Are you looking to build a better classroom library? This post has you covered with tips and money saving tricks so you can create a classroom library your students will actually use.
A classroom library is more than just a collection of books; it’s a gateway to a lifelong love of reading. And if that’s not every ELA teacher’s dream…
Yet how often does that collection of classroom books sit in the corner, begging to be read, only to be left untouched and collecting dust? (Far too often.)
Whether you’re looking to build a classroom library from scratch or give your current library a face lift, you’ve come to the right place. By following a few tips, tricks, and strategies, you can build a better classroom library (without breaking the bank) that students will be eager to borrow from.
But first thing is first…
Do You Really Need a Classroom Library?
A well-curated classroom library helps you foster a classroom culture where reading is welcomed and encouraged, promotes different genres and perspectives, and fosters independent reading.
Moreover, classroom libraries are a useful tool in helping teachers battle the dreaded drop in students’ reading interest during those teenage years. Students are used to being told what, when, and how to read…. And then tested to make sure they did it “right.” A classroom library invites them to read for the sake of reading, having fun, and enjoying all the wonders literature has to offer. If we want students to read more (and actually enjoy it), accessibility of books they want to read is key.
So, yes, having a classroom library really is a must.
What Makes a Good Classroom Library?
A good classroom library is really about the titles on the shelves. Sure, if you have the time or interest in creating a Bookflix or Red Box themed reading area, go for it.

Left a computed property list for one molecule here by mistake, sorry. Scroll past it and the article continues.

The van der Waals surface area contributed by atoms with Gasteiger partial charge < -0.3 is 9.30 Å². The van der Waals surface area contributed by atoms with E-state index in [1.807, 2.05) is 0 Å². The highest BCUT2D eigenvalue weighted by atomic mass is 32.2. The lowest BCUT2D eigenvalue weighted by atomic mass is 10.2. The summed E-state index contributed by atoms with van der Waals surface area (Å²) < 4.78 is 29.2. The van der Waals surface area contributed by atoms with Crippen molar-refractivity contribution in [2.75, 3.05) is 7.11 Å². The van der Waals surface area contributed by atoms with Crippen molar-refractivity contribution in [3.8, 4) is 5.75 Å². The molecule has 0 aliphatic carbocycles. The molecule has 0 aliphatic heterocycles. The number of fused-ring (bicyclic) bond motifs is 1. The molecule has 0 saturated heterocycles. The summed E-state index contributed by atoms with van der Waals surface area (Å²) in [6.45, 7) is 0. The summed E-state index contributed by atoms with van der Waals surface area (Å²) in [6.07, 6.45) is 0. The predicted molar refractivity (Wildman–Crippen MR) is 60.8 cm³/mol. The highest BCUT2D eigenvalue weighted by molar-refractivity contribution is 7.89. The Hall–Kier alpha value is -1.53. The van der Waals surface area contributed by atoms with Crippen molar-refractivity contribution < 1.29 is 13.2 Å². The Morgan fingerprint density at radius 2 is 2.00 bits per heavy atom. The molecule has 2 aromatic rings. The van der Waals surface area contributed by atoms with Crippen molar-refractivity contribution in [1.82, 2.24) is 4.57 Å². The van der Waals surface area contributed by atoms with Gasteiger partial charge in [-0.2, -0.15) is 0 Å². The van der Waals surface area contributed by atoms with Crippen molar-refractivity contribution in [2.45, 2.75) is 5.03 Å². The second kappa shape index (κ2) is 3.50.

Pinterest worth décor or not, strive to create a classroom library that meets the diverse reading interests and preferences of your students. Additionally, include titles to cover a range of reading levels, enabling all students to find texts that suit their abilities.
Here are some of my best tips for creating a good classroom library:
- Incorporate a Diverse Selection: Stock your shelves with books that reflect a range of authors, characters, experiences, and voices to create a more inclusive reading environment that serves as a window and door for students.
- Ensure Appropriateness and Accessibility: Choose books that align with the maturity and reading abilities of your students, ensuring content that is age-appropriate and accessible for all of your students.
- Include Different Genres and Formats: Incorporate various genres in various formats, including novels, graphic novels, short stories, plays, and poetry to cater to different reading preferences and attention spans.
- Choose High-Interest Titles: Include books that are known to capture the attention of teens, including popular series, recently released titles, and books that have (or are soon to be) adapted to TV or movies. (Ask your school librarian and fellow teachers for recommendations!)
- Make Regular Updates: Keep your library fresh, exciting, and relevant by regularly updating the books on your shelf. If your collection is limited, focus on rotating a small selection of featured titles and new releases to pique students’ curiosity.
- Promote Student Involvement: Keep students engaged and the titles relevant to their interests by asking students to recommend book titles they want to read. You can also encourage students to donate their own books to the classroom library to help build your collection of student-approved titles.
Have the time and resources to go the extra mile for your reading space? Create a cozy and comfortable space designated for quiet reading. Use bean bags, oversized pillows, floor cushions and poufs. String up some lights or add a cute floor lamp to create an inviting space where students will want to cozy up and dive into a good book!
Getting Students to Engage with a Classroom Library